It seems I can only write from the middle seat these days, peering out a tiny window at nothing but sky. This morning, I'm on Southwest flight 185, en route to Albuquerque, New Mexico, a city I've never visited before. It feels like an in-and-out trip, bookended by long shuttle trips to and from Santa Ana Pueblo and a golf resort I'll see from afar, when I wake up and just before bedtime.
I assume the conference room where I'll spend Thursday will be windowless — potentially airless and lifeless, too — and I fully expect my fingers to be numb by the time I'm done spending the day on autopilot, taking unintelligible-to-me notes at an association meeting.
But I like it. These occasional freelance assignments give me an opportunity to be a paid fly on the wall, fading into the neutral background with only the click-clack of my keyboard to distract or unintentionally draw notice to myself.
I spend a lot of time saying, "LOOK AT ME! LOOK AT ME!" — Hi. Welcome. — and this is a different sort of me time, though my time isn't at all my own.
Sometimes I just crave the quiet. Catless, choreless, foreign-environment, keycard-entry quiet.
I turned 30 a couple of weeks ago.
I never worried about this slide into a new decade; maybe it's because I've always had an old soul, or maybe it's because I'm finally able to tell myself, "Look at everything you've done already," instead of fixating on all the supposed milestones of adulthood that I just haven't hit by now.
Maybe it's something else.
Still, I'd planned to let April 12 come and go without fanfare — kind of how I prefer to do birthdays — but instead, it turned into a weeks-long orgy of celebrations and rich meals, beginning with Mark's and my trip to New Orleans and culminating in a surprise visit to Chicago by my mom and stepfather.
The last time my mom and I spent any time together in Chicago, I made her cry. I sent her into hysterics in the middle of Carnivale's dining room, at a tiny table in the middle of a cavernous room with high ceilings and riotous colors, surrounded by a loud, boisterous dinner crowd. She kept her head down as I ordered more tiny tapas-style dishes from the server, who didn't have a clue, and drank her way through dinner while I picked at our bacon-wrapped dates and cheese plate.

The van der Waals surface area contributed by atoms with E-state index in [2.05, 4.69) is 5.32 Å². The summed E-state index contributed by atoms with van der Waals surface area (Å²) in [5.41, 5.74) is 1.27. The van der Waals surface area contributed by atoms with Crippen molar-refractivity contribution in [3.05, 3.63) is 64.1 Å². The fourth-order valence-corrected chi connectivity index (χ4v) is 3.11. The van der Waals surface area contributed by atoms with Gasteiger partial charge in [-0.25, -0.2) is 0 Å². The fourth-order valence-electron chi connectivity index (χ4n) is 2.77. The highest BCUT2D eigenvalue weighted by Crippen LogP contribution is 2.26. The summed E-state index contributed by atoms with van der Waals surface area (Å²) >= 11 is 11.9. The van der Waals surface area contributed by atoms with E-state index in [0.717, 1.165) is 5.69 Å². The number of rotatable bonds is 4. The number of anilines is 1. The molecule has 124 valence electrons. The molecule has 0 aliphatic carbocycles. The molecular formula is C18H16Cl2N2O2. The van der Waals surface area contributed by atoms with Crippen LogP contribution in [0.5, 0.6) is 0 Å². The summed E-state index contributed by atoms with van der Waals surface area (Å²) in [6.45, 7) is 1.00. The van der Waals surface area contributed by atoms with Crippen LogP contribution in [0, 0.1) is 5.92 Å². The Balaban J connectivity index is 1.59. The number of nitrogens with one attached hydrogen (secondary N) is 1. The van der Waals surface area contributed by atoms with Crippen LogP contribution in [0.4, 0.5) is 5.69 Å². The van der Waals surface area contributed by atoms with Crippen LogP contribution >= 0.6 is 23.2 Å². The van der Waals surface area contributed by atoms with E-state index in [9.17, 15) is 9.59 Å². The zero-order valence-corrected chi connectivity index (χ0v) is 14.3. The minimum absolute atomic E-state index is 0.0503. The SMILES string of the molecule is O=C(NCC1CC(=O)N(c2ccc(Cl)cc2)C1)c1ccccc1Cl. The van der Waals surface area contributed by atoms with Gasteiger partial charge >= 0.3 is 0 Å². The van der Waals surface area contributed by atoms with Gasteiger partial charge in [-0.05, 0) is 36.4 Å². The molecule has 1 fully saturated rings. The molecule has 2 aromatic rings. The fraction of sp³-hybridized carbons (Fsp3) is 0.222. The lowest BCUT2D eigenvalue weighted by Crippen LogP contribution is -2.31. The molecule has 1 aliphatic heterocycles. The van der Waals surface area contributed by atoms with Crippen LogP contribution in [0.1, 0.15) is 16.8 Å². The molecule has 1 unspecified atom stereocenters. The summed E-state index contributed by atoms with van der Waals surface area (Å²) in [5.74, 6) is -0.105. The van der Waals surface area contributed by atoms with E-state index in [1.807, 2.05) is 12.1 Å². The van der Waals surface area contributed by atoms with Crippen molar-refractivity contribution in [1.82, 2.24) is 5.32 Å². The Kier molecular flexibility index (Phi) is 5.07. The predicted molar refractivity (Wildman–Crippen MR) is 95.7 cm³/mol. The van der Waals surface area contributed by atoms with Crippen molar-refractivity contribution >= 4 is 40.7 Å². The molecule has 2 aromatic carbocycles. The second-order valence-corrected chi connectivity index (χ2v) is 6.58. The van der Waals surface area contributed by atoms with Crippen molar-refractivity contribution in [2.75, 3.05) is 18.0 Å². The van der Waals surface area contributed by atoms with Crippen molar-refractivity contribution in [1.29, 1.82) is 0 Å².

That was three years ago — a couple of lives ago, really — when I was dating the nightmare man of my dreams, miserable in my job and indignant that anyone should know what was good for me than I would.
She is the same today: strong, level-headed, concerned for my well-being. I am still indignant that anyone should know better than me…but three-years-ago me wouldn't recognize my life today.
We spent a chilly Saturday sipping Starbucks while we got pedicures, both screwing up our faces when the pumice stone came out, both horrendously ticklish but trying our hardest to resist kicking the women at our feet in their faces.
Then I whisked her off to Baume & Brix, the restaurant where Mark works, for a couple of cocktails that obviously turned into a lavish meal. We ate sous-vide and char-grilled curlicues of octopus, dunked in flavored powders like Fun Dip, and did a little table dance at the first bite of potato chip gnocchi, sent out by the chefs, the plate streaked with allium cream and dotted with black caviar.
I sipped wine while she nursed a Manhattan. And instead of crying and raising our voices, we talked like adults. We laughed. We poked fun at each other. We enjoyed each other's company like a mother and her thirtysomething daughter ought to.
And that's the real reason I never worried about turning 30. Because I felt this all coming. Knew that all the struggles would lead to something good — and productive — and happy. Thirty years in, and maybe I'm actually starting to figure out how to do this life thing.
The quiet helps, even if I only find it occasionally.